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    All That I am (Hardback) By (author) Anna Funder

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    Short Description for All That I am When Hitler comes to power in 1933, a tight-knit group of friends and lovers become hunted outlaws overnight. United in their resistance to madness and tyranny of Nazism, they must flee the country. Dora, passionate and fearless, her lover, the great playwright Ernst Toller, her younger cousin Ruth and Ruth's husband Hans find refuge in London.
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Reviews for All That I am

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  • Narrative History4

    Sonya Matheson I generally don't like reading history unless it is in a narrative style such as this. What a read! The synopsis does not begin to describe the impact this novel had on me. I almost thought it was fiction as I didn't know enough about the German political situation leading up to WWII. The title is of this book is reflective of Ernst Toller's autobiography 'I am German'. Surprisingly after reading this novel I thought that many of the characters must be fictional, yet upon reading the Sources found almost all of them, and the events to be true. There are writers, political activists, traitors, German assassins working outside the German borders along with Germans assisting exiled patriots, at the primary character being influenced. This is not a story about wrongs done to Jewish Germans but rather people fighting for a better Germany. I really must read more into politics earlier in the 20th Century. by Sonya Matheson

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    blurry line between truth and fiction4

    liberal sprinkles All That I Am tells the story of anti-Hitler activists who continued their fight overseas after they were forced to flee Germany in the early 1930s when Hitler came to power. While the central figures in the novel work to warn the world about Hitler's nefarious plans (a world which preferred to close a blind eye to what was happening in Germany), they are limited in their political activities by their refugee status and live in constant fear of discovery and reprisal.

    The strength - and perhaps also the weakness - of Anna Funder's book is the fact that it is a historical fiction inspired by real people and events. That the characters really lived and the events recounted (betrayal, assasinations abroad by Gestapo spies...) really happened made the book a compelling read; but the blurry line between truth and fiction left me sometimes confused and dissatisfied. I imagine most of the dialogues were made up, but to what extent were the details of the relationships, the psyche and emotions of the characters real? When I felt the characters' fear, panic and paranoia, and felt outrage at the world community's refusal to act against Hitler, was I emphatizing with the real-life sufferings of the persecuted or reacting to the strength of Funder's prose? There is no question All That I Am made me examine my own moral values and I learned much that I hadn't known earlier, particularly about the lives of anti-Hitler refugees and the activities of the Gestapo outside Germany in the early days of his rule. But Funder's book left me hungry for truth rather than fiction.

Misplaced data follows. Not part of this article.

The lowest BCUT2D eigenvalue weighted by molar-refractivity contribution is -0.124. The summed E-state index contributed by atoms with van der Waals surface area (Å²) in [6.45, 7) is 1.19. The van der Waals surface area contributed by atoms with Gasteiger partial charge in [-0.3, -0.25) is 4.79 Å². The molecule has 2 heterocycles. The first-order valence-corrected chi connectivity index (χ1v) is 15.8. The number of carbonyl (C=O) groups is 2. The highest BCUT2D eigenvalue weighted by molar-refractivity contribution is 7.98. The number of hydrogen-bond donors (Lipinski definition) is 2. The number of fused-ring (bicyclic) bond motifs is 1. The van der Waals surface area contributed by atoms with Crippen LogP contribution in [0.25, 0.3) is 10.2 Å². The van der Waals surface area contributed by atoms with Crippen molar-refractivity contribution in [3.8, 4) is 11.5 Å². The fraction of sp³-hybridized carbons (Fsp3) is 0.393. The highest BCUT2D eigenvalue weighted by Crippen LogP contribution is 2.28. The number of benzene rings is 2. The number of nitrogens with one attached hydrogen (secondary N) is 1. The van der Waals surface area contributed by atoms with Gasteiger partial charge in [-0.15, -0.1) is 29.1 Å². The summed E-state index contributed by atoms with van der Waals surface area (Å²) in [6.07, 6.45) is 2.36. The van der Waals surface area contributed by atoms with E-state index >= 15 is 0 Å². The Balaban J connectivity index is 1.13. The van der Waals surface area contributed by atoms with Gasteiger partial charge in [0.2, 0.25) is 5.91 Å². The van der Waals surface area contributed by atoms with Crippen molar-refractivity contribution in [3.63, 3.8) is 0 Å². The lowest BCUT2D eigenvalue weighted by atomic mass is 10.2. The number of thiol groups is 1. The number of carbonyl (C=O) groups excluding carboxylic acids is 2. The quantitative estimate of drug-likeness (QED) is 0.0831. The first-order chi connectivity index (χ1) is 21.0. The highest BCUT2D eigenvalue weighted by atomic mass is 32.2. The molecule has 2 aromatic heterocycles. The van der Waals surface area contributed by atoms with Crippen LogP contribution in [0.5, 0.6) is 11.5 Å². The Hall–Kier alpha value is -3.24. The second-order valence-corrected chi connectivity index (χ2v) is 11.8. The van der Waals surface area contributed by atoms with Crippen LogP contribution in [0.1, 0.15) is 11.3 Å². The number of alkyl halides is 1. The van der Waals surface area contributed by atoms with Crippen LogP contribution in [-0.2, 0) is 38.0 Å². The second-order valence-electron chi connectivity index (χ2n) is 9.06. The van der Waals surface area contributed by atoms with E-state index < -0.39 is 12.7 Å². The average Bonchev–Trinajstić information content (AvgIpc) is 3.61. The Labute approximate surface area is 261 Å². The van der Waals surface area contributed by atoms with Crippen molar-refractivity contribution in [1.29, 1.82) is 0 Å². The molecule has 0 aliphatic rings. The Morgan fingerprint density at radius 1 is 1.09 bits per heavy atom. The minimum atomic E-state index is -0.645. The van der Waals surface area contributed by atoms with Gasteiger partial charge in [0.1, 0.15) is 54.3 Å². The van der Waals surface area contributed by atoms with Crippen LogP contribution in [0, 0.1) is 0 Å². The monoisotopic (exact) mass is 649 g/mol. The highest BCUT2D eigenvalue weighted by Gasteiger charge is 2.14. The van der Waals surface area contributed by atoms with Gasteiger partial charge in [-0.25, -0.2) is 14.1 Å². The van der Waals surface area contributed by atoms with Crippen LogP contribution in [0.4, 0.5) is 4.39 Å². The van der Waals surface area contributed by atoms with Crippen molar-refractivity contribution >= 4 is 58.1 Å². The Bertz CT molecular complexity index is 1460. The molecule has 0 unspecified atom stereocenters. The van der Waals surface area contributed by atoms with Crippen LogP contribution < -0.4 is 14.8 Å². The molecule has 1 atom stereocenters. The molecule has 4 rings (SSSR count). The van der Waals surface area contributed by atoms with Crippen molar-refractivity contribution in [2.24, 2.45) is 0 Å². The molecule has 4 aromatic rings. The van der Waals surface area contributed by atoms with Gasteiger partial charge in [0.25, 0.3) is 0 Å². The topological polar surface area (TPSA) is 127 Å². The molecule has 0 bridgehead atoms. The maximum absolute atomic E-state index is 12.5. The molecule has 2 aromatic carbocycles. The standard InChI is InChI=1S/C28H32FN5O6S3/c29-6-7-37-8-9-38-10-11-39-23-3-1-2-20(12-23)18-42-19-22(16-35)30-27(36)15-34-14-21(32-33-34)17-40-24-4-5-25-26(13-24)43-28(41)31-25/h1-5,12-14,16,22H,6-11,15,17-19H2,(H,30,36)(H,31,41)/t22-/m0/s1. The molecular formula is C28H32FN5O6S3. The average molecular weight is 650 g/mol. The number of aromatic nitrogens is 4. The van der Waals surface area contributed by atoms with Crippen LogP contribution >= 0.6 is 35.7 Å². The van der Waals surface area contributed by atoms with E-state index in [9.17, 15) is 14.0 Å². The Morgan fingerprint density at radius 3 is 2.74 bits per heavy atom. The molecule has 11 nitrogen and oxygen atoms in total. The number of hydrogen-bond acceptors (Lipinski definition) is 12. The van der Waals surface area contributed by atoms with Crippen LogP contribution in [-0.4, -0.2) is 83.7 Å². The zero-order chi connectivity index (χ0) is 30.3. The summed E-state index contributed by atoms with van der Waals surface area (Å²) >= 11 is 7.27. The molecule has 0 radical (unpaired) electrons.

As a literary work, I thought All That I Am fell short of Funder's powerful debut book Stasiland. It took me a while to get into All That I Am, which for me came together better in the second half. The story is told from two perspectives: that of Ruth Becker (Ruth Wesemann/Blatt in real life) as she nears death in 2001 in Australia and that of socialist playwright Ernst Toller in 1939 as he lives in exile in New York. The account of Toller's dictation of his memoirs and his recounting of the activities of his lover Dora Fabian, Ruth's cousin, gels well with the story about the exiles' lives some 5-6 years earlier. I found somewhat jarring the constant injections about Becker's daily life and medical condition as she fights memory loss in the last days of her life in 2001. But it was a clever tool to weave the (fictional?) present with the past. Among the trinkets found in her kitchen are mementos from her childhood and "a magnet with a Crime Stoppers number to call if she sees anyone she doesn't like the look of" (a reminder to speak out against evil?). Becker's memory of long ago events improves even as her short-term memory fades. Her neurologist tells her this sometimes happens to people who are in danger of losing their sight. "I had very good eyes once. Though it's another thing to say what I saw. In my eyes, it is entirely possible to watch something happen and not to see it at all," Becker says. It's an indictment against those who chose not to act, but also of her own character's failure to acknowledge until too late her husband turning into a Gestapo informant.

    To always do the right thing: that was the strongest message I got from the book. The title is apt: we can be as much, or as little, as we can. It's a choice we all get to make, hopefully never in similar circumstances. by liberal sprinkles

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